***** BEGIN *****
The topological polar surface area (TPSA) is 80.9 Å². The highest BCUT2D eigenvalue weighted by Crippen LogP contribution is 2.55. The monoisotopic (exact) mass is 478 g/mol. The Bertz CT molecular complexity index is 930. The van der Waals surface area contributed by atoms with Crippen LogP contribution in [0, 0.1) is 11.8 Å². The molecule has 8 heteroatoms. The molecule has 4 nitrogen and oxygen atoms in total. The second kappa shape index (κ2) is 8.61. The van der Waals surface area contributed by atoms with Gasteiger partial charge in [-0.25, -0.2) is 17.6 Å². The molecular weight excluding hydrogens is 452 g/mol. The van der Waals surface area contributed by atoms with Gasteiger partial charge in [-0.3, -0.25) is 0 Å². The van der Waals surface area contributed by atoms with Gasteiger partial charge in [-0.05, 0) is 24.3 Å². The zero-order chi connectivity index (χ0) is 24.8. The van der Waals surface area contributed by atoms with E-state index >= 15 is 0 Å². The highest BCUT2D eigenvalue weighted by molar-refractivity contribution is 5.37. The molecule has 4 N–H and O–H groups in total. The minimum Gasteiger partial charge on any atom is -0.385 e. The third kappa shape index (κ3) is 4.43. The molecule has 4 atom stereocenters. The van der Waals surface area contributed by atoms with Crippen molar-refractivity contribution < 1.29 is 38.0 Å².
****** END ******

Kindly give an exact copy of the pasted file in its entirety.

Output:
The topological polar surface area (TPSA) is 80.9 Å². The highest BCUT2D eigenvalue weighted by Crippen LogP contribution is 2.55. The monoisotopic (exact) mass is 478 g/mol. The Bertz CT molecular complexity index is 930. The van der Waals surface area contributed by atoms with Crippen LogP contribution in [0, 0.1) is 11.8 Å². The molecule has 8 heteroatoms. The molecule has 4 nitrogen and oxygen atoms in total. The second kappa shape index (κ2) is 8.61. The van der Waals surface area contributed by atoms with Gasteiger partial charge in [-0.25, -0.2) is 17.6 Å². The molecular weight excluding hydrogens is 452 g/mol. The van der Waals surface area contributed by atoms with Gasteiger partial charge in [-0.3, -0.25) is 0 Å². The van der Waals surface area contributed by atoms with Gasteiger partial charge in [-0.05, 0) is 24.3 Å². The zero-order chi connectivity index (χ0) is 24.8. The van der Waals surface area contributed by atoms with E-state index >= 15 is 0 Å². The highest BCUT2D eigenvalue weighted by molar-refractivity contribution is 5.37. The molecule has 4 N–H and O–H groups in total. The minimum Gasteiger partial charge on any atom is -0.385 e. The third kappa shape index (κ3) is 4.43. The molecule has 4 atom stereocenters. The van der Waals surface area contributed by atoms with Crippen molar-refractivity contribution < 1.29 is 38.0 Å².